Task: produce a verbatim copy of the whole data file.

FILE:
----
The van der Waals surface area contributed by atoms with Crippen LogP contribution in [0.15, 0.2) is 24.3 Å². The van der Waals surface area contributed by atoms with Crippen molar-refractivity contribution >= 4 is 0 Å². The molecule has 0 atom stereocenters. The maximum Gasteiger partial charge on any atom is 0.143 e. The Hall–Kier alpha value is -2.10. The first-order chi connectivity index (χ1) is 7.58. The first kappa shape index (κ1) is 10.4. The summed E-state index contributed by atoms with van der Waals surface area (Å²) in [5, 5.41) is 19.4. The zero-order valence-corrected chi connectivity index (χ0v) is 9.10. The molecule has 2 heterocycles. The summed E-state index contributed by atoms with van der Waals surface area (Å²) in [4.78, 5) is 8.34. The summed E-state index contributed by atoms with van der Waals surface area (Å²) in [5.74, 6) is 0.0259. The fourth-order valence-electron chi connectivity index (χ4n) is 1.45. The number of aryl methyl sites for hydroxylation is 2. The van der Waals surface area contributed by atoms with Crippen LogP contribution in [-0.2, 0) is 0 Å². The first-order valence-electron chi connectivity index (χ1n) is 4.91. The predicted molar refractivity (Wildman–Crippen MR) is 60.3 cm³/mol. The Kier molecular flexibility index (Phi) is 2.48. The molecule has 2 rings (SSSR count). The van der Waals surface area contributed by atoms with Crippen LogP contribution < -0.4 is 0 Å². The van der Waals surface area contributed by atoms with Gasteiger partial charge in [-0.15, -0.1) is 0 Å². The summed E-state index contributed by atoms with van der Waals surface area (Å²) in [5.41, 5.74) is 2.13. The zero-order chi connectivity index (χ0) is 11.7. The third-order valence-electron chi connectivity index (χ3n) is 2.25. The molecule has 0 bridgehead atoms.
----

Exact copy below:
The van der Waals surface area contributed by atoms with Crippen LogP contribution in [0.15, 0.2) is 24.3 Å². The van der Waals surface area contributed by atoms with Crippen molar-refractivity contribution >= 4 is 0 Å². The molecule has 0 atom stereocenters. The maximum Gasteiger partial charge on any atom is 0.143 e. The Hall–Kier alpha value is -2.10. The first-order chi connectivity index (χ1) is 7.58. The first kappa shape index (κ1) is 10.4. The summed E-state index contributed by atoms with van der Waals surface area (Å²) in [5, 5.41) is 19.4. The zero-order valence-corrected chi connectivity index (χ0v) is 9.10. The molecule has 2 heterocycles. The summed E-state index contributed by atoms with van der Waals surface area (Å²) in [4.78, 5) is 8.34. The summed E-state index contributed by atoms with van der Waals surface area (Å²) in [5.74, 6) is 0.0259. The fourth-order valence-electron chi connectivity index (χ4n) is 1.45. The number of aryl methyl sites for hydroxylation is 2. The van der Waals surface area contributed by atoms with Crippen LogP contribution in [-0.2, 0) is 0 Å². The first-order valence-electron chi connectivity index (χ1n) is 4.91. The predicted molar refractivity (Wildman–Crippen MR) is 60.3 cm³/mol. The Kier molecular flexibility index (Phi) is 2.48. The molecule has 2 rings (SSSR count). The van der Waals surface area contributed by atoms with Crippen LogP contribution < -0.4 is 0 Å². The van der Waals surface area contributed by atoms with Gasteiger partial charge in [-0.15, -0.1) is 0 Å². The summed E-state index contributed by atoms with van der Waals surface area (Å²) in [5.41, 5.74) is 2.13. The zero-order chi connectivity index (χ0) is 11.7. The third-order valence-electron chi connectivity index (χ3n) is 2.25. The molecule has 0 bridgehead atoms.